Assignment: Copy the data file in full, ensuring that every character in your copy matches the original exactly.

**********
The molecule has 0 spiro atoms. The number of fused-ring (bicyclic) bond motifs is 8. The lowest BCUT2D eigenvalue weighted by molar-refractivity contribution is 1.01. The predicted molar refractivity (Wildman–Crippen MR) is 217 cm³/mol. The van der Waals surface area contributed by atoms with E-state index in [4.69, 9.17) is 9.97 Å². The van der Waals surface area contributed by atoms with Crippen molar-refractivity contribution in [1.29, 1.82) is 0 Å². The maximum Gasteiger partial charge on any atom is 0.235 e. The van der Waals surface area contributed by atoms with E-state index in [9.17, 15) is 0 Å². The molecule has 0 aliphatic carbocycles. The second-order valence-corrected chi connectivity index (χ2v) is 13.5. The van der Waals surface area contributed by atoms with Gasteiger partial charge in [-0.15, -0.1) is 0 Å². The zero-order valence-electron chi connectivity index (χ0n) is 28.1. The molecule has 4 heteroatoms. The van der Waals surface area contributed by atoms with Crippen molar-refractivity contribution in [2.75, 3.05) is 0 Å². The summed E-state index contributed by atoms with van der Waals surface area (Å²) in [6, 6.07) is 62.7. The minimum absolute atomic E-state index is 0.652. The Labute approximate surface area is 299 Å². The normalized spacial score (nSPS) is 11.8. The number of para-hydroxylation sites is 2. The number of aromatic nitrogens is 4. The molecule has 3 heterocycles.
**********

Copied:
The molecule has 0 spiro atoms. The number of fused-ring (bicyclic) bond motifs is 8. The lowest BCUT2D eigenvalue weighted by molar-refractivity contribution is 1.01. The predicted molar refractivity (Wildman–Crippen MR) is 217 cm³/mol. The van der Waals surface area contributed by atoms with E-state index in [4.69, 9.17) is 9.97 Å². The van der Waals surface area contributed by atoms with Crippen molar-refractivity contribution in [1.29, 1.82) is 0 Å². The maximum Gasteiger partial charge on any atom is 0.235 e. The van der Waals surface area contributed by atoms with E-state index in [9.17, 15) is 0 Å². The molecule has 0 aliphatic carbocycles. The second-order valence-corrected chi connectivity index (χ2v) is 13.5. The van der Waals surface area contributed by atoms with Gasteiger partial charge in [-0.15, -0.1) is 0 Å². The zero-order valence-electron chi connectivity index (χ0n) is 28.1. The molecule has 4 heteroatoms. The van der Waals surface area contributed by atoms with Crippen molar-refractivity contribution in [2.75, 3.05) is 0 Å². The summed E-state index contributed by atoms with van der Waals surface area (Å²) in [6, 6.07) is 62.7. The minimum absolute atomic E-state index is 0.652. The Labute approximate surface area is 299 Å². The normalized spacial score (nSPS) is 11.8. The number of para-hydroxylation sites is 2. The number of aromatic nitrogens is 4. The molecule has 3 heterocycles.